Black Like Me


John Howard Griffin

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Black Like Me: November 16, 1959 Summary & Analysis

P.D. takes Griffin to Dillard University—a black institution in New Orleans—to meet the dean. He then drops Griffin off in city, where he goes to the bus station and buys another ticket to Mississippi, though this time he has chosen to visit Biloxi. In the bus station’s bathroom, Griffin finds a homemade flyer made by a white man who wants to “Pay for various types of sensuality” with black girls of “various ages,” offering the most money for girls as young as fourteen. Sadly, Griffin thinks, this man will probably find what he’s looking for, since there are many people who badly need this kind of money. As he stares at this piece of paper, a black man enters the bathroom, sees the flyer, and laughs. “In these matters,” Griffin writes, “the Negro has seen the backside of the white man too long to be shocked.”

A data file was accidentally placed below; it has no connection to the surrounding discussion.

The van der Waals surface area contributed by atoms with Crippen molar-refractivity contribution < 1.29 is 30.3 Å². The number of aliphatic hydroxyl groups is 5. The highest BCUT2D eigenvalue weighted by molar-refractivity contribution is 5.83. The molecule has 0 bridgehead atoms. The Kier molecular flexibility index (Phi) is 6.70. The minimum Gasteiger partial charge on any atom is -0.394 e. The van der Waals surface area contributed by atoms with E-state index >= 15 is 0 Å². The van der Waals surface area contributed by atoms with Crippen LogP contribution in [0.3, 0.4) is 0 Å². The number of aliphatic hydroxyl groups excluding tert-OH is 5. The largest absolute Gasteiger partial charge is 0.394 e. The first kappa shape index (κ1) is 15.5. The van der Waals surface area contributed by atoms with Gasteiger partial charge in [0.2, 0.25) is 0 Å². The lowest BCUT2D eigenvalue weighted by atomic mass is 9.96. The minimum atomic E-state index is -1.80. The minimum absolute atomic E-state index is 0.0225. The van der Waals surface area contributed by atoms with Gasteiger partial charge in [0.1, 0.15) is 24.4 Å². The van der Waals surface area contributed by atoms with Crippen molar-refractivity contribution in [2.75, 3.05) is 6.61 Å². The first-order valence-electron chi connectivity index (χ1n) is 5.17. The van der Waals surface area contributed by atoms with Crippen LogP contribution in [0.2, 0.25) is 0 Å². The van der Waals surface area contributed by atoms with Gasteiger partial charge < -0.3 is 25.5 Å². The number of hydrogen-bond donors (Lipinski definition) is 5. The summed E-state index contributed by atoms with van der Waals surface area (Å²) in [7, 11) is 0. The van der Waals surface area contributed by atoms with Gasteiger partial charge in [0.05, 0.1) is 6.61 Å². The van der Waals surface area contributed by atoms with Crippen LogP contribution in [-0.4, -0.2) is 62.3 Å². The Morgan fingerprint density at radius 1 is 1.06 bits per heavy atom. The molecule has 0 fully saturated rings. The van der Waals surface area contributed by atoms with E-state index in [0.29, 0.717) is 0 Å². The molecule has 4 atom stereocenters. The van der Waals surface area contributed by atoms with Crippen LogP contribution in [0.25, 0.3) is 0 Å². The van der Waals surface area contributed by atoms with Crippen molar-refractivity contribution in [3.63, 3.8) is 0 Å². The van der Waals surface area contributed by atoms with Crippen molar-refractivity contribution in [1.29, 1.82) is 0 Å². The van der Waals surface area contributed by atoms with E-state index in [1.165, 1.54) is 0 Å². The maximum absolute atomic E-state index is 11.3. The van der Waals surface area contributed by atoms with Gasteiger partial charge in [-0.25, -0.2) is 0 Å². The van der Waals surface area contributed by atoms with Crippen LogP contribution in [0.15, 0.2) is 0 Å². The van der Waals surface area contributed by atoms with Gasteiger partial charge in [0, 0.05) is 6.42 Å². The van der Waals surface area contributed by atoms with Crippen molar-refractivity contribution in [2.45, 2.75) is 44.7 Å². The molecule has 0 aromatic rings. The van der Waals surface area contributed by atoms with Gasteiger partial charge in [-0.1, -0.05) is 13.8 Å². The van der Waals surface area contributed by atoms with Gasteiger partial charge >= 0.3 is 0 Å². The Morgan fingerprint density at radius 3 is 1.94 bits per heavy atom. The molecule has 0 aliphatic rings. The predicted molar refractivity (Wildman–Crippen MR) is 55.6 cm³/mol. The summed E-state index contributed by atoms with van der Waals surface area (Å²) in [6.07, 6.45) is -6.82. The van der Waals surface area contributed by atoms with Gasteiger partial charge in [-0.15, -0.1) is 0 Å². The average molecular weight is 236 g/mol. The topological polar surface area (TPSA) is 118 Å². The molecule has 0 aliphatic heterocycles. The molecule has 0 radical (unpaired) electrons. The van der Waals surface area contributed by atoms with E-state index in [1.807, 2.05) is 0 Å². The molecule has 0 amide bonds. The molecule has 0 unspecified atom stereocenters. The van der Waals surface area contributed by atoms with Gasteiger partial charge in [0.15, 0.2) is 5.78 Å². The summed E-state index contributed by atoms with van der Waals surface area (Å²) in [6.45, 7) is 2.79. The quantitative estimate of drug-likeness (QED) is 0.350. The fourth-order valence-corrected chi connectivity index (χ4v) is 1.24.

When Griffin sees the lewd flyer in the bathroom, readers will recall the author’s experience as a shoeshine, when white men didn’t hesitate to ask him inappropriate questions. Indeed, African Americans have long seen “the backside of the white man,” since many white people don’t care what black people think about them. By presenting this, then, Griffin reminds readers just how unaware racists are of the extent to which they embarrass themselves by behaving so disgracefully. 
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